• Parascarishas been associated with verminous pancreatitis (incidental finding at post mortem).
  • Parascarismigration has ben associated with verminous pneumonia.

Other host effects

  • Following ingestion of eggs larvae (L2) hatch in gastrointestinal tract.
  • Larvae burrow through the small intestine and are carried to the liver via caudal vena cava then carried via the blood stream to the lungs, where a further moult occurs in the alveoli.
  • Larvae carried out of the lungs in the mucus of the tracheobronchial tree, are coughed up and swallowed.
  • Mechanical damage can be done to liver and lung tissue by migrating larvae.

Control

Control via chemotherapies

  • Anthelmintics:
    • Moxidectin: 400 µg/kg effective against adult worms.
    • Ivermectin   Ivermectin  : 200 µg/kg - effective against adult and immature worms.
    • Fenbendazole   Fenbendazole  : 7.5 mg/kg - effective against adult and immature worms.
    • Pyrantel tartrate: 6.6 mg/kg daily   Pyrantel  - effective against adult worms and immature worms.
    • Oxibendazole   Oxibendazole  : 10 mg/kg - effective against adult worms.
    • Mebendazole   Mebendazole  : 5-10 mg/kg - effective against adult worms.

    Treatment should be given at 2, 4 and possibly 6 months.

Control via environment

  • Reduction of prevalence in foals will reduce egg output, hence level of environmental infection for foals born in subsequent years.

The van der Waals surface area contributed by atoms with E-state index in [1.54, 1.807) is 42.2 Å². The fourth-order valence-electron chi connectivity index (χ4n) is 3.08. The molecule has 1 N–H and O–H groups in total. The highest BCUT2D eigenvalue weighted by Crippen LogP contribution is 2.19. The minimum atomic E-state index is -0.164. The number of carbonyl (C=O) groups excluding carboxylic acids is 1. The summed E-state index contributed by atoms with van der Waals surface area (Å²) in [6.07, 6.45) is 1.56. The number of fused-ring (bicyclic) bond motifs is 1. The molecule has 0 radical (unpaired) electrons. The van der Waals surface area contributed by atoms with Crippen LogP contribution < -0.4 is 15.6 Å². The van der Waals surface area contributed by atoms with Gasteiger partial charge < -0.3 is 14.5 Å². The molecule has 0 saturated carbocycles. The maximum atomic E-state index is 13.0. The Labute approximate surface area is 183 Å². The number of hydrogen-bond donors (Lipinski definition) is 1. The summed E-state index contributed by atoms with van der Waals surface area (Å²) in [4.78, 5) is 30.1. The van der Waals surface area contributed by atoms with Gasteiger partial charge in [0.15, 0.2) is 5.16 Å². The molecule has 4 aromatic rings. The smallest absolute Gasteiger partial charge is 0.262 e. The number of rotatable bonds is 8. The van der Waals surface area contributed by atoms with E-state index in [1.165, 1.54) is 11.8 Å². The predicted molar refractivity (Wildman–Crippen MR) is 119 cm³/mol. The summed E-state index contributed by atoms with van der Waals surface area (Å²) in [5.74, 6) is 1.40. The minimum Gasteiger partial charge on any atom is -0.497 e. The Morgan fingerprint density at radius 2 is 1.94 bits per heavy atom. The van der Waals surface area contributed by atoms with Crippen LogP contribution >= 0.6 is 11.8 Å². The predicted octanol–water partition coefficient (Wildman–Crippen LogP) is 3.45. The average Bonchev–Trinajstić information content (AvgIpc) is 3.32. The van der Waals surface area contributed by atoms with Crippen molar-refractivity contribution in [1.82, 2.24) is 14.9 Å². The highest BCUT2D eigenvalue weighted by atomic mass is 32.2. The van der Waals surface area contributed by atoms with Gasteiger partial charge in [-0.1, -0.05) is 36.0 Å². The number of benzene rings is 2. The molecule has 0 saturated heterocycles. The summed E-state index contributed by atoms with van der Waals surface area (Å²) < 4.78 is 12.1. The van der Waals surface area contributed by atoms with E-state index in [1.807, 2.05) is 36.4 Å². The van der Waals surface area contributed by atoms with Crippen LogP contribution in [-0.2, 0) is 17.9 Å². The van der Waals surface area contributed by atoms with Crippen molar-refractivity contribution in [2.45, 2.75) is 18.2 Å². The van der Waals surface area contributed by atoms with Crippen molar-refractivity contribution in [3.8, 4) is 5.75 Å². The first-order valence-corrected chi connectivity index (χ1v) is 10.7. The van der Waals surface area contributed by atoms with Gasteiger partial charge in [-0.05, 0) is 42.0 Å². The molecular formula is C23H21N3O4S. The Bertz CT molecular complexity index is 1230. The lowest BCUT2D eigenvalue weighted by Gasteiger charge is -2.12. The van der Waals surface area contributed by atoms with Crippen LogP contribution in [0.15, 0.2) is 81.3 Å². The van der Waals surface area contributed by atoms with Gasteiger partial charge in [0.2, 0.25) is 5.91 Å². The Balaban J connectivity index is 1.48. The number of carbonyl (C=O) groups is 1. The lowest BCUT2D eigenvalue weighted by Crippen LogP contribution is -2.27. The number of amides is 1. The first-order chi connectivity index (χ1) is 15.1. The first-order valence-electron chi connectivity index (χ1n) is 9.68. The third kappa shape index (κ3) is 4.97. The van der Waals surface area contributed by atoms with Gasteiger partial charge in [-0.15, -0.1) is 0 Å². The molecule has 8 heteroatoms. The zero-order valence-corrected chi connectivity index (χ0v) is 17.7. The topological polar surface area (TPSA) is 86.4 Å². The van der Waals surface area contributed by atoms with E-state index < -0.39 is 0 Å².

Diagnosis

Useful samples

Specimen storage

  • Refrigerate at 4°C.
  • If this is not possible, fecal sample can still be examined after a number of days as the eggs will remain.

Transport of samples

  • Sealed container.

Field diagnosis

  • Clinical appearance of foal or young horse may aid diagnosis.
  • Large, white worms that are circular in cross-section and that do not taper at one end may be seen in feces - particularly of foals when a few months old - these will beParascaris.

Laboratory diagnosis

  • Fecal flotation and observation of eggs in feces.
  • Worms may be identified on the basis of size and morphology.
  • Disease associated with migrating larvae may require liver and/or lung workup.

Further Reading

Publications

Refereed papers

  • Recent references from PubMed and VetMedResource.
  • Geurden T et al (2013) Determination of anthelmintic efficacy against equine cyathostomins and Parascaris equorum in France. Equine Vet Educ 25 (6), 304-307.
  • Molento M B, Antunes J, Bentes R N & Coles G C (2008) Anthelmintic resistant nematodes in Brazilian horses. Vet Rec 162 (12), 384-385 PubMed.
  • Proudman C J (1999) The role of parasites in equine colic. Equine Vet Educ 11 (4), 219-224.
  • Lyons E T et al (1996) Natural superinfection of Parascaris equorum in stall-confined orphan horse foal. Vet Parasitol 66 (1-2), 119-123 PubMed.
  • Ihler C F et al (1995) The distribution of Parascaris equorum eggs in the soil profile of bare paddocks in some Norwegian studs. Vet Res Commun 19 (6), 495-501 PubMed.
  • DiPietro J A et al (1989) Efficacy of ivermectin in the treatment of induced Parascaris equorum infection in pony foals. JAVMA 195 (12), 1712-1714 PubMed.
  • Boraski E A et al (1987) Efficacy of ivermectin against Parascaris equorum. JAVMA 191 (3), 278 PubMed.
  • Vandermyde C R et al (1987) Evaluation of fenbendazole for larvaecidal effect in experimentally induced Parascaris equorum infections in pony foals. JAVMA (2), 353-370.
  • DiPietro J A et al (1987) Evaluation of ivermectin paste in the treatment of ponies for Parascaris equorum infections. JAVMA 190 (9), 1181-1183 PubMed.